By Heidi Bornhorst
For many, many years I have been a Lei Day Volunteer at the Mayor’s Celebration at Kapi`olani park. It is such an amazing event and I’ve learned and seen so much every year. Since 1984 in fact ! Yikes
I was first asked to kokua with plant ID when I was working right across the street at the Honolulu Zoo as Zoo Horticulturist. I was reluctant to leave work, even for a few hours, as some of my landscape crew were on the kolohe side.
Kupuna Beatrice Krauss, our famed Ethnobotanist, was a fellow lei plant identifier and any time with her was a precious learning experience. As she got older, she would ask me to drive her, and again, more time with someone so akamai and kind, a Hawaii woman Scientist, ahead of her time.
I told myself when Aunty Bea is pau I will be pau too. But over the years I have realized what a gift it is to volunteer with this job. We get to see all the contest lei as they are delivered at 7 a.m. So amazing, creative and so much time and energy to grow, select, clean and prep and then craft the lei. Timing is vital for freshness and for flowers, like ilima buds to be open.
One year there was a City-wide strike and we had to move the contest at the Hilton Hawaiian Village, they also roped me into being a judge. Never again! To me , all of them are winners. Identifying the flowers, ferns, nuts and lei fibers is challenging but way easier for me!
This year there were some stunners, plants with mixed silvery patterns, in the Heliotrope family Boraginaceae. We had native Hawaiian Hinahina, the lei flower of Kaho`olawe, an endemic native Hawaiian plant; combined with Kipukai, an indigenous Hawaiian plant, and Beach Heliotrope Tree or Tahinu, which is an import, that looks and acts like a native coastal and xeric tree.
This twisty silvery lei combo was so amazing! After doing our volunteer ID job in the early morning we sometimes get a chance to talk to the lei makers.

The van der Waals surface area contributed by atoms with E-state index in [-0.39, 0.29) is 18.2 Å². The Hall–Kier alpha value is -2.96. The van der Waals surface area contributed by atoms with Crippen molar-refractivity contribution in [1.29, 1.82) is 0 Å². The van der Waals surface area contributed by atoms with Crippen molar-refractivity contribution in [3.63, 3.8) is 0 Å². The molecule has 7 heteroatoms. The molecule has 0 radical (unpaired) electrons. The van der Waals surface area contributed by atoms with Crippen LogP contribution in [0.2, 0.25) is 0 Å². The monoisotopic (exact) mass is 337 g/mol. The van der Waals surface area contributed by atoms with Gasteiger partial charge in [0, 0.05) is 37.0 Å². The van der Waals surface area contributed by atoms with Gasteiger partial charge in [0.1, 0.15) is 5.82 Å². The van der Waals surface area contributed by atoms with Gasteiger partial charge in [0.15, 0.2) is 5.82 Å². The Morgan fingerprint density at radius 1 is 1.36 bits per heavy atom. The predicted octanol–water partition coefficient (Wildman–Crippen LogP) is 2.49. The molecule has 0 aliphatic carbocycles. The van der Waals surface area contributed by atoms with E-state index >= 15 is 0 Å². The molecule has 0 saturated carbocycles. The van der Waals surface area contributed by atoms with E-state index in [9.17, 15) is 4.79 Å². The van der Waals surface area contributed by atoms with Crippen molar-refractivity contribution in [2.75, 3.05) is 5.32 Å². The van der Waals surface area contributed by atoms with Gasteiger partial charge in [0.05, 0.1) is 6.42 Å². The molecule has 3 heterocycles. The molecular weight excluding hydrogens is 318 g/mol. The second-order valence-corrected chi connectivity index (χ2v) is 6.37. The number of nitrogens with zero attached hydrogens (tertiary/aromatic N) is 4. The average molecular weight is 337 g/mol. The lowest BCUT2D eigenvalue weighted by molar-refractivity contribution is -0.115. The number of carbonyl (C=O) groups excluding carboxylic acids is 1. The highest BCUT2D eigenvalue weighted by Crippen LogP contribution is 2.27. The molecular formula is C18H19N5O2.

I was talking to an inspiring and creative young lei maker, Mary Moriarty Jones. I asked her where she collected all those lovely plants or if she grew them herself. We talked about them all being in the Boraginaceae plant family.
One characteristic to identify this family is that the flowers are arranged in a helicoid cyme. It twists to open like the fiddlehead of a fern, and the flowers bloom one by one along the curving floral stalk.
They also tend to have silvery hairs on their leaves. These reflect light and give the silvery Hinahina color. As a xeric adaptation to thrive in dry salty climates the silvery leaf hairs reflect light and also trap moisture and conserve it for the plant as it respires.
This silvery beauty to our eyes is how the plants have thrived for the millennia in harsh dry salty environments.
To grow them for the long term it’s good to understand where they came from and adapt your garden methods accordingly. They need well drained soil and full sun. They are more difficult to grow in pots than in the ground as they really need to spread their roots far and wide (not deep). They like daily watering to get established and then less and less water as their roots spread and adapt.
As my old boss and mentor Masa Yamauchi would say, “Observe your plants closely and water only as needed”.
This is a skill we can all learn and cultivate. Just as we can learn to grow our own rare and wonderful lei plants.